Stopping Feather Pecking In Hens…

“I have had my 16 hens for a year now, and have not had a problem until this summer. They are pecking each others’ feathers out. My hens are a variety of Rhode Island Reds, Orpingtons, Australorps, Wyandottes, and Leghorns (I wanted color!). I feed a complete crumble, plenty of water and roosting space, they are let out of their pen every evening for a couple hours before sunset.

I was told I needed a rooster to calm the hens down, so a got a real nice brahma rooster, but that didn’t make any difference. They lay nice eggs averaging about 12 to 14 a day. They started out pecking the feathers around their rear ends, then the backs, and some even on the heads, they look terrible. Any ideas what could help? Thanks for any advice!” ~ Pat

Hi Pat,

I’m sorry you’re having problems with feather pecking this summer but I’m glad you wrote because I have a couple of ideas for you.

There are a few possibilities behind this behavior.

Limited space can cause stress and therefore, aggressive behavior.

You didn’t mention how much space is available to your flock while they are confined so I’ll share some parameters for that and you can determine if it might be part of the problem.

A fully confined flock requires 5-8 square feet per bird within the coop.

A flock that is free ranged all day requires at least 4 square feet per bird of coop space.

Because your flock experiences a combination of free range and confinement, they would appreciate at least 5-6 square feet per bird within the coop.

Since your flock is confined for most of its waking hours, I’d suggest using a guideline of 8-12 square feet per bird within the run.

If your set up is within the above guidelines, boredom might be part of the problem.

I don’t know if you have children but I do know that if I want to guarantee bickering amongst my children, all I have to do is help them achieve boredom.

Chickens are much the same way; if they don’t have enough to keep them entertained, they start to fight. (Especially Rhode Island Reds – in my experience.)

It can be difficult to keep our flocks busy when they are confined so we have to get creative.

One of my favorite suggestions is to hang a wire basket full of greens just out of reach of the chickens. You can see just what a determined bunch you have when they jump and jump to get to the yummy treat.

Another fun thing to do, if you have the space is to create different levels within the run with bales of straw. The flock will also enjoy it if you create tunnels out of the straw for them to explore, or give them a place to escape the feather pecking. Really anything that changes the topography of their space will be of benefit.

In the past, I’ve suggested hanging old CDs from the top of the coop because the chickens like to watch the sun reflect off of them and seem mesmerized as they spin in the breeze.  I hesitated to add that suggestion because someone’s chicken got a hold of one last year and died after apparently eating it.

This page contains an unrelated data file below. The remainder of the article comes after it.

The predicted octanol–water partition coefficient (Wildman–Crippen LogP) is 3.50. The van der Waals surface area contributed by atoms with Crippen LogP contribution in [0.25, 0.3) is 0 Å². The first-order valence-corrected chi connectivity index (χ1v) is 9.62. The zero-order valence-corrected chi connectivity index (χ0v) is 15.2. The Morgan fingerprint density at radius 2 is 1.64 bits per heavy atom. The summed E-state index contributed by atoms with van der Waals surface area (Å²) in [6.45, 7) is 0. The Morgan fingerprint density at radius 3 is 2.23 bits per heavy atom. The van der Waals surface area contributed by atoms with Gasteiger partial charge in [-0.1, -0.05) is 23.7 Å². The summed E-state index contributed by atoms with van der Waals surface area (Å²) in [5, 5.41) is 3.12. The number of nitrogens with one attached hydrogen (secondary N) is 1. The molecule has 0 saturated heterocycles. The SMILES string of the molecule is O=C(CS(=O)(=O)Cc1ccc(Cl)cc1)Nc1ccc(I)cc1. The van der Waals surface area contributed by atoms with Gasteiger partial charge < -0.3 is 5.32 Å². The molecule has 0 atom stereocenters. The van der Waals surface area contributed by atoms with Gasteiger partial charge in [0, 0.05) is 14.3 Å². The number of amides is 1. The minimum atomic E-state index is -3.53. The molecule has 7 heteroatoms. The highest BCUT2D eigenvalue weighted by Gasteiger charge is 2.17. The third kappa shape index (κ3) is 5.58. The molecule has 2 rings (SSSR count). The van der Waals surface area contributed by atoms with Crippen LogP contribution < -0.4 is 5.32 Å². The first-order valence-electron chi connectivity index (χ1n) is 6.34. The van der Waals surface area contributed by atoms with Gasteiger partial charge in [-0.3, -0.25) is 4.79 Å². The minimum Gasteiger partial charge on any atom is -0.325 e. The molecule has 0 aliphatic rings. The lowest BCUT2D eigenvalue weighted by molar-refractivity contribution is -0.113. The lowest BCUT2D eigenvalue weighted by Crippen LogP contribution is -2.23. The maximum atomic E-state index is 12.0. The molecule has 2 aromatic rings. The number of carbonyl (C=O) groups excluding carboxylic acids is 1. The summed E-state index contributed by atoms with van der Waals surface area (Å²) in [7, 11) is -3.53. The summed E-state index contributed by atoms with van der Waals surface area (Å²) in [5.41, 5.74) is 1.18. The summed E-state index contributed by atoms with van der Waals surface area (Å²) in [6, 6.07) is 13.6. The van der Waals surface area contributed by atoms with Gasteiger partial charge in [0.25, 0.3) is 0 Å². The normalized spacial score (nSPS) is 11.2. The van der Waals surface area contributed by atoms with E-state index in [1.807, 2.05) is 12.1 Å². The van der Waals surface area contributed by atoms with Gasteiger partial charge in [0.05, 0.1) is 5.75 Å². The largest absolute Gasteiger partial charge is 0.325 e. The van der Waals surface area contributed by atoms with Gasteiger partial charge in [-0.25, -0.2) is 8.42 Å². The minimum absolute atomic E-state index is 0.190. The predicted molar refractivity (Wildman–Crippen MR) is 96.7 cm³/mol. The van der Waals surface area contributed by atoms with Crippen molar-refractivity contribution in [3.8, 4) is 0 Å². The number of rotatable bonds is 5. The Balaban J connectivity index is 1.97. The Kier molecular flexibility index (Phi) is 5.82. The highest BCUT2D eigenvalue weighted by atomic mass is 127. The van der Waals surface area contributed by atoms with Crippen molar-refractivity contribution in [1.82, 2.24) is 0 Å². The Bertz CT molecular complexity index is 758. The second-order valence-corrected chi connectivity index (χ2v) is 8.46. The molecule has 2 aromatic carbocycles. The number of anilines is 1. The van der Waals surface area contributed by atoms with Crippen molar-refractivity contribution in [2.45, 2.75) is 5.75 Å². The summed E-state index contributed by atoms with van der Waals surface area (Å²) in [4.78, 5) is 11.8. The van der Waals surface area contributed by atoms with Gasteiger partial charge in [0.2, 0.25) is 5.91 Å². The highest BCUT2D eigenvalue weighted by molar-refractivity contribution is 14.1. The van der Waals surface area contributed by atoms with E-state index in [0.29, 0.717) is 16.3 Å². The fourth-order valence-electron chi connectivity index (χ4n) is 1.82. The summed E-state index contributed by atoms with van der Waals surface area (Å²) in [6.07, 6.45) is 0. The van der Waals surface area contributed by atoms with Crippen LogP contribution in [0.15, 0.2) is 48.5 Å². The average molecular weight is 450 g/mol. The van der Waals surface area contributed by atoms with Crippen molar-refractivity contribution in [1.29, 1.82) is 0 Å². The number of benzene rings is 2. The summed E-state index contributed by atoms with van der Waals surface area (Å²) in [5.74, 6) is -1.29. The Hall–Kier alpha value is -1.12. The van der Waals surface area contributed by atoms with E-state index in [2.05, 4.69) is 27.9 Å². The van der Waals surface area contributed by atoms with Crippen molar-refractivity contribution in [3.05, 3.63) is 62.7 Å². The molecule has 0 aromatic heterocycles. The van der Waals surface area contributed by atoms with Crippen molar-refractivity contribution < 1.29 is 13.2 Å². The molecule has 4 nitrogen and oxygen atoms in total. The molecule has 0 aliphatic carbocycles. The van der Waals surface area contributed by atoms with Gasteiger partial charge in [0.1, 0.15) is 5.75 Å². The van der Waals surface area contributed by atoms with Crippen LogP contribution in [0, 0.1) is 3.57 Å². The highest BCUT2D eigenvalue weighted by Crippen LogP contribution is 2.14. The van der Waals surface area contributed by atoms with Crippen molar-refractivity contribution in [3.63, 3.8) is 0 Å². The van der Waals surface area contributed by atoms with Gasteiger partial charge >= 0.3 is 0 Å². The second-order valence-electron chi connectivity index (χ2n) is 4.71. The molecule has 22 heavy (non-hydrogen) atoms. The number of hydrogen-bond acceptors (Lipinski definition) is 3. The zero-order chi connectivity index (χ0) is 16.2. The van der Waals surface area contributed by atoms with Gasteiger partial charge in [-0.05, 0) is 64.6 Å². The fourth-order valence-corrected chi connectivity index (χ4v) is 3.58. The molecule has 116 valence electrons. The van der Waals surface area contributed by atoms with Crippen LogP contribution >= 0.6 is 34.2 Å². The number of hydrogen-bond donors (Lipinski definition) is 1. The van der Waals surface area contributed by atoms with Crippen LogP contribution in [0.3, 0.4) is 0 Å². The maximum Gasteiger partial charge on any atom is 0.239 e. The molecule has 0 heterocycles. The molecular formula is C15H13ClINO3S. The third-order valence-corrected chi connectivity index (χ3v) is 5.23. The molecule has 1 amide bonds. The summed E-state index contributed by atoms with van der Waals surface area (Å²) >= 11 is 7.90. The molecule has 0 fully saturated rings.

Let me make this perfectly clear – do not allow your chickens access to anything that they can’t eat!

Chickens will eat just about anything and I can’t stress strongly enough your need to restrict their access to things that are dangerous for them to ingest.

As in the case of the CDs, you must hang them out of reach of the chickens and check regularly to make sure they are securely fastened.

Get creative.

Think like a chicken and ask yourself what might be of interest to you. How would you want to pass your time? Don’t be afraid to get down and look at the world from their perspective. Use what you already have to safely create a more interesting area for your confined flock.

I would also have suggested getting a rooster. I’m sorry this hasn’t helped Pat.

For others reading, a rooster will often calm a flock of ladies for a number of reasons.

For instance, a rooster “alarms” to let the hens know when danger is present so they can get to safety. He will often then rush out into the face of danger in an attempt to protect his girls, sometimes sacrificing himself.

And or course, a rooster can keep a bunch of bickering ladies “busy” so they aren’t so focused on each other.

Depending upon the age of the hens and that of the rooster, he will likely take his place as leader, creating a sense of order within the flock.

Sometimes there is one culprit that is the head feather pecker. This might not be something you’d want to consider but culling that hen might break the others of the behavior. It’s not that they’re smart enough to consider a similar fate, quite the opposite.

If the initiator is gone, the others might forget all about the behavior, especially if they have other thing to keep them busy.

Finally, feather pecking can be a sign of a calcium deficiency.

You didn’t mention a calcium supplement, I recommend free choice oyster shell be made available for all flocks, feather pecking or not.

Egg shells are made up mostly of calcium carbonate so additional calcium is beneficial for the formation of strong shells.

Pat, I hope some of these suggestions will be of help. Thanks again for the question.

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